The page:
Multiple sequence alignment of SLC1 members was performed using Clustal Omega, after downloading amino acid sequences from UniProt. Docking analysis was performed using AutoDock Vina v.1.1.2 (Trott and Olson, 2010). The grid box was generated on the binding site, on the basis of glutamine coordination, and its size was set to 40 × 40 × 40 Å (x, y, and z) with spacing 0.375. Glutamate was downloaded from PubChem in sdf format. The ligand was prepared using LigPrep (Schrödinger, 2020a) within Schrödinger-Maestro v.12.4 (Schrödinger, 2020b). Default parameters were applied, except for the pH range since the ligand was prepared at two pH, 2.0 ± 0.5 and 7.0 ± 0.5, to have two different protonation states. Glutamate, with two different protonation states, was docked into refined ASCT2 (PDB ID: 6GCT, chain A). Lamarckian Genetic Algorithm was employed to search for the best conformation space of the ligand. Default parameters were used and 20 different conformations of glutamic acid were generated. The pose with the lowest binding energy conformation was chosen. Molecular visualization was performed with the UCSF Chimera v.1.14 software (Pettersen et al., 2004) (Resource for Biocomputing, Visualization, and Informatics, University of California, San Francisco, CA, United States).
Cell Culture and Transport Assay in Intact Cells
HeLa cells were maintained in Dulbecco’s Modified Eagle Medium (DMEM) supplemented with 10% (v/v) fetal bovine serum (FBS), 1 mM sodium pyruvate and 4 mM glutamine. The cells were grown in a humidified incubator in a 5% CO2 atmosphere at 37°C. Cells for the transport assay were seeded into a 12 well dish up to 80% confluence. After 24 h, the medium was removed and the cells were washed twice with warm transport medium containing 20 mM Tris–HCl pH 7.4, 130 mM NaCl, 10 mM BCH, 10 mM MeAIB and 100 μM nimesulide. For efflux experiments, cells were allowed to take in 10 μM [3H]glutamine up to 10 min. Thus, uptake buffer was removed and cells were rinsed two times with 0.5 mL per well of ice-cold transport buffer containing 20 mM Tris–HCl pH 7.4; [3H]glutamine efflux was measured in 0.5 mL of transport buffer containing 130 mM NaCl and 20 mM Tris–HCl pH 7.0 or pH 6.0 as indicated in the figure legends in the presence of 10 mM different substrates. The efflux was measured within 1 min and cells from each well were solubilized in 500 μl of 1% TX-100 solution. Intracellular radioactivity was measured by adding 3 mL of Scintillation Cocktail to 400 μl of cell extract.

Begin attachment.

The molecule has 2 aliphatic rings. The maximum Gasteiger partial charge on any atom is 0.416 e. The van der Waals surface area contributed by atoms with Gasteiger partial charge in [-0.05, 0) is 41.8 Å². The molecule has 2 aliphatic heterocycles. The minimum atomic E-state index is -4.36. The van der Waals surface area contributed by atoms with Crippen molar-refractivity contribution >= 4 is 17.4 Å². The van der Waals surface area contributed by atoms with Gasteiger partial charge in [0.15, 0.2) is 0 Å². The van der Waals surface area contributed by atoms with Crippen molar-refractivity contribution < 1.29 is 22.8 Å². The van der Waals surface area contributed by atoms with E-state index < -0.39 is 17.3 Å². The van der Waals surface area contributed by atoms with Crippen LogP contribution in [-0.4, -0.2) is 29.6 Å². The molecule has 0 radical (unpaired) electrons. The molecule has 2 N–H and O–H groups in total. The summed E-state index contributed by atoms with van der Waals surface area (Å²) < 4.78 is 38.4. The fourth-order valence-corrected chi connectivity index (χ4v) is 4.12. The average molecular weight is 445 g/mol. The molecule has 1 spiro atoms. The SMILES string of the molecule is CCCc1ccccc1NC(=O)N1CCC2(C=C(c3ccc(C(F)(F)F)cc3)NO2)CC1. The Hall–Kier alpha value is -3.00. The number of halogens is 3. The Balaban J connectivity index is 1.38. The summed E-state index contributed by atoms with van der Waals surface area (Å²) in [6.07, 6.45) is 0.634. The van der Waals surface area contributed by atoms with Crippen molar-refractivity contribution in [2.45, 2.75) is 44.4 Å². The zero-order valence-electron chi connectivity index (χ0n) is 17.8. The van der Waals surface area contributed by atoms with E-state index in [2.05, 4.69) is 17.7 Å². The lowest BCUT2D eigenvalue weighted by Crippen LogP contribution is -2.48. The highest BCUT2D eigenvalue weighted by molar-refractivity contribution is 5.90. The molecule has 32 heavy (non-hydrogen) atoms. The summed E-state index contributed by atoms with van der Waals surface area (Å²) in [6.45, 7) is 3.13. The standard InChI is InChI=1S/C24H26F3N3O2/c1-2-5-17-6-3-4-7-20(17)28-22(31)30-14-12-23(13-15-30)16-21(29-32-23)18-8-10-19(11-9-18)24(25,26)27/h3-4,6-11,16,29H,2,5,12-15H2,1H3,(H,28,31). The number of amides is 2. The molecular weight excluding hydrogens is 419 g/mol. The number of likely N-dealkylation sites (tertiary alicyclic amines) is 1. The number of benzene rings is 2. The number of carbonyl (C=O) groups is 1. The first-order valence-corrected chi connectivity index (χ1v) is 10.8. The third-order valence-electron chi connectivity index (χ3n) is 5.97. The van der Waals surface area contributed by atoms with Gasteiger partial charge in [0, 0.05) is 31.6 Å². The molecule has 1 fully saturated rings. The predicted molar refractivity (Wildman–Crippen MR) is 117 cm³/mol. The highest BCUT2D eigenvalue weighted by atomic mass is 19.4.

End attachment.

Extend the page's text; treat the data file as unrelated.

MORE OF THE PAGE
To generate imposed membrane potential, valinomycin (0.75 μg/mg of phospholipid) was added to proteoliposomes prepared with intraliposomal 50 mM K-gluconate. Proteoliposomes were passed through sephadex-G75 and, then, treated with valinomycin for 30 sec before transport measurement to allow potassium diffusion downhill its concentration gradient. To generate an artificial pH gradient (ΔpH), nigericin (0.15 μg/mg phospholipid) was added to proteoliposomes in the presence of an inwardly directed K+ gradient. Proteoliposomes were passed through sephadex-G75 and, then, treated with nigericin for 30 sec before transport measurement to allow potassium/proton exchange. For DEPC treatment, proteoliposomes were incubated after passage through sephadex G-75 column with 5 mM DEPC solution for 5 min under rotatory stirring (1,200 rpm) at 23°C prior transport measurement. Stock solutions of valinomycin, nigericin and DEPC in ethanol were prepared daily, and intermediate dilutions of this reagent into buffer were prepared immediately before use. The amount of purified recombinant hASCT2 WT was estimated from Coomassie blue-stained 12% SDS–PAGE gels by using the ChemiDoc imaging system equipped with Quantity One software (Bio-Rad) as previously described (Giancaspero et al., 2015).
Results are expressed as means ± SD. GraFit 5.0.13 software was used to calculate kinetic parameters, to derive per cent of residual activity values in inhibition assays and to measure transport rate by first-order rate equation. The statistical significance of experimental data was assessed by Student’s test for p < 0.05 as specified in the figure legends.
Effect of Glutamate on the Glutamine Transport by hASCT2 Reconstituted in Proteoliposomes